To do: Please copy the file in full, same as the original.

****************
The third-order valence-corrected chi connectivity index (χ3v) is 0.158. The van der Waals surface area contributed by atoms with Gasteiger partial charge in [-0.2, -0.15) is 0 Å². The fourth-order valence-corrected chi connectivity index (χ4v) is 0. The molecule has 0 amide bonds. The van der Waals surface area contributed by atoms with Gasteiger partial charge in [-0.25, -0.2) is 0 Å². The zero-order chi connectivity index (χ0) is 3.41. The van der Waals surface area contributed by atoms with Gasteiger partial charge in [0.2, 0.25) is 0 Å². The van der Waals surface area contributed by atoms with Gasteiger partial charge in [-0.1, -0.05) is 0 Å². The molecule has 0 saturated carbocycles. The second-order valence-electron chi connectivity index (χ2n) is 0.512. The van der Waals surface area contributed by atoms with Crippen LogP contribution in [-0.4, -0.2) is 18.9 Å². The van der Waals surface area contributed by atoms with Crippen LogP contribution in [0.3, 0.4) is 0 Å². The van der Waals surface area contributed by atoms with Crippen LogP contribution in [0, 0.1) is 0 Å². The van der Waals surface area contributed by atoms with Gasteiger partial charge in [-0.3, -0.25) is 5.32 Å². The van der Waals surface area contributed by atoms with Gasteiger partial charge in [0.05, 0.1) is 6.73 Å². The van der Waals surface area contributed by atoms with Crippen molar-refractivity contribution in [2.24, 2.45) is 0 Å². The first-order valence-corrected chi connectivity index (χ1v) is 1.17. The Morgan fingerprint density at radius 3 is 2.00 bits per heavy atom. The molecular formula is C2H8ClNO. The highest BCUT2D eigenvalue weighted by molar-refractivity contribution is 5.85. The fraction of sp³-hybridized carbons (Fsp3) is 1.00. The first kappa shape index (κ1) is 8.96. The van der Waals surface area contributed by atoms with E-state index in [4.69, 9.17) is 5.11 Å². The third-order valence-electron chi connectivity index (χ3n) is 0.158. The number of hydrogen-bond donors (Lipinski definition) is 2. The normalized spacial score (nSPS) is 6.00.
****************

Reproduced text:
The third-order valence-corrected chi connectivity index (χ3v) is 0.158. The van der Waals surface area contributed by atoms with Gasteiger partial charge in [-0.2, -0.15) is 0 Å². The fourth-order valence-corrected chi connectivity index (χ4v) is 0. The molecule has 0 amide bonds. The van der Waals surface area contributed by atoms with Gasteiger partial charge in [-0.25, -0.2) is 0 Å². The zero-order chi connectivity index (χ0) is 3.41. The van der Waals surface area contributed by atoms with Gasteiger partial charge in [0.2, 0.25) is 0 Å². The van der Waals surface area contributed by atoms with Gasteiger partial charge in [-0.1, -0.05) is 0 Å². The molecule has 0 saturated carbocycles. The second-order valence-electron chi connectivity index (χ2n) is 0.512. The van der Waals surface area contributed by atoms with Crippen LogP contribution in [-0.4, -0.2) is 18.9 Å². The van der Waals surface area contributed by atoms with Crippen LogP contribution in [0.3, 0.4) is 0 Å². The van der Waals surface area contributed by atoms with Crippen LogP contribution in [0, 0.1) is 0 Å². The van der Waals surface area contributed by atoms with Gasteiger partial charge in [-0.3, -0.25) is 5.32 Å². The van der Waals surface area contributed by atoms with Gasteiger partial charge in [0.05, 0.1) is 6.73 Å². The van der Waals surface area contributed by atoms with Crippen molar-refractivity contribution in [2.24, 2.45) is 0 Å². The first-order valence-corrected chi connectivity index (χ1v) is 1.17. The Morgan fingerprint density at radius 3 is 2.00 bits per heavy atom. The molecular formula is C2H8ClNO. The highest BCUT2D eigenvalue weighted by molar-refractivity contribution is 5.85. The fraction of sp³-hybridized carbons (Fsp3) is 1.00. The first kappa shape index (κ1) is 8.96. The van der Waals surface area contributed by atoms with E-state index in [4.69, 9.17) is 5.11 Å². The third-order valence-electron chi connectivity index (χ3n) is 0.158. The number of hydrogen-bond donors (Lipinski definition) is 2. The normalized spacial score (nSPS) is 6.00.